NEW YORK, May 14, 2019 — Dr. Stephen Massey, professor of ophthalmology and visual sciences at the McGovern Medical School of The University of Texas Health Science Center at Houston, and Dr. Josh Tenenbaum, professor of brain and cognitive sciences at the Massachusetts Institute of Technology, were the keynote speakers during SUNY Optometry’s VisioNYC, a meeting for vision scientists in greater New York, on May 13.
Dr. Massey, whose research focuses on the neuronal circuitry of the retina, presented on photoreceptors, both rods and cones, which make synaptic connections with second order neurons in the outer plexiform layer (OPL). By confocal microscopy, his team has examined the distribution of Cx36 in the OPL, and from serial blockface EM, they have reconstructed photoreceptor contacts and measured the contribution of rod/cone coupling by recording from ganglion cells, the output neurons from the retina.
Dr. Tenenbaum’s talk addressed his lab’s recent work modeling “common-sense scene understanding”, or the human ability to see the world not simply in terms of patterns in pixels (or photoreceptors), but in terms of a basic understanding of physical objects and substances, intentional agents and their causal interactions. He described both models and experimental tests using psychophysics, fMRI and physiology and introduced the technical concepts of probabilistic programs, which together with tools from neural networks and video game engines, allow researchers to build more human-like computer vision systems.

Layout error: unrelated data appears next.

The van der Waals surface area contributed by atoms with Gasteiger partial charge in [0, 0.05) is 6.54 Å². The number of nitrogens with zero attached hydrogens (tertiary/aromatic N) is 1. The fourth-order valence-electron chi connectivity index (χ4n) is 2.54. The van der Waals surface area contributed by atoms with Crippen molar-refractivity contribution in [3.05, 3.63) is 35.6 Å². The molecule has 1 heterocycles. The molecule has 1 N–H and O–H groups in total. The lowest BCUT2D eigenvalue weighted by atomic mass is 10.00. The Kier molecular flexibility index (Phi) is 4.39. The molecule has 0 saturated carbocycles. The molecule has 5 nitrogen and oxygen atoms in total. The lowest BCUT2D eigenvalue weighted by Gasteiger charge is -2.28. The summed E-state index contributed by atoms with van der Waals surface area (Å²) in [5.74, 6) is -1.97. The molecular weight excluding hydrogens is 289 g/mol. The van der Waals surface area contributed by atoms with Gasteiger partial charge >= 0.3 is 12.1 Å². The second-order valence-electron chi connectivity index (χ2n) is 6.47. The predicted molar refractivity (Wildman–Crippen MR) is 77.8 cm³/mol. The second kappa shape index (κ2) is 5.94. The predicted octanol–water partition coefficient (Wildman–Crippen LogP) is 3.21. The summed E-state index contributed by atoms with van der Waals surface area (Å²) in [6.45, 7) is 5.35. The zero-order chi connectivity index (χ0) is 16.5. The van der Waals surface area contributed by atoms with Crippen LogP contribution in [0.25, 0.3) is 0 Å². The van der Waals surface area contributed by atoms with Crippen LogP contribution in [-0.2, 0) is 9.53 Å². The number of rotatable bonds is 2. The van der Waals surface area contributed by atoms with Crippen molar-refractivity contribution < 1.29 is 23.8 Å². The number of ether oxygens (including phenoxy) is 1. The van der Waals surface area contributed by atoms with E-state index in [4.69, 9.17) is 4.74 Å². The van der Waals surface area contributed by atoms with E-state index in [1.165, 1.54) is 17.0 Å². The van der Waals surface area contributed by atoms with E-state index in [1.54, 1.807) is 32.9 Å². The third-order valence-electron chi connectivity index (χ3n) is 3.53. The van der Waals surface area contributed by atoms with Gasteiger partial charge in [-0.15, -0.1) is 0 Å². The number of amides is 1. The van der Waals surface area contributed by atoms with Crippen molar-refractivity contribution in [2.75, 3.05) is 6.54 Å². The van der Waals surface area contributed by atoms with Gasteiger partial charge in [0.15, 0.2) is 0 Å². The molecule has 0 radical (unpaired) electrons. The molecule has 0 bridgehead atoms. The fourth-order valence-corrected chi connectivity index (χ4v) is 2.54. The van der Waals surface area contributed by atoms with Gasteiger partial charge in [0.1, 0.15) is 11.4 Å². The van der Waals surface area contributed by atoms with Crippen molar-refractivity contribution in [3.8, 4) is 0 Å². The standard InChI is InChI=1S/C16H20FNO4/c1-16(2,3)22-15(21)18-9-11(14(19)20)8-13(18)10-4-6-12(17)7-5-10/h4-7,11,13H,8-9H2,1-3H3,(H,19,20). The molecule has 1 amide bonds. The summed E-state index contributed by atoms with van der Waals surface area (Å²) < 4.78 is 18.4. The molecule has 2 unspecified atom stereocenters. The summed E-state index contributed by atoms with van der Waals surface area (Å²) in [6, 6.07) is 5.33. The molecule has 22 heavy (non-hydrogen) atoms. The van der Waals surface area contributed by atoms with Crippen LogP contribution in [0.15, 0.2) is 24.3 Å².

About SUNY Optometry
Founded in 1971 and located in New York City, the State University of New York College of Optometry is a leader in education, research and patient care, offering the Doctor of Optometry degree as well as MS and PhD degrees in vision science. The College conducts a robust program of basic, translational and clinical research and has 65 affiliated clinical training sites. SUNY Optometry is regionally accredited by the Commission on Higher Education of the Middle States Association of Colleges and Secondary Schools; its four-year professional degree program and residency programs are accredited by the Accreditation Council on Optometric Education of the American Optometric Association. All classrooms, research facilities and the University Eye Center, which is one of the largest optometric outpatient facilities in the nation, are located on 42nd Street between Fifth and Sixth Avenues in midtown Manhattan.
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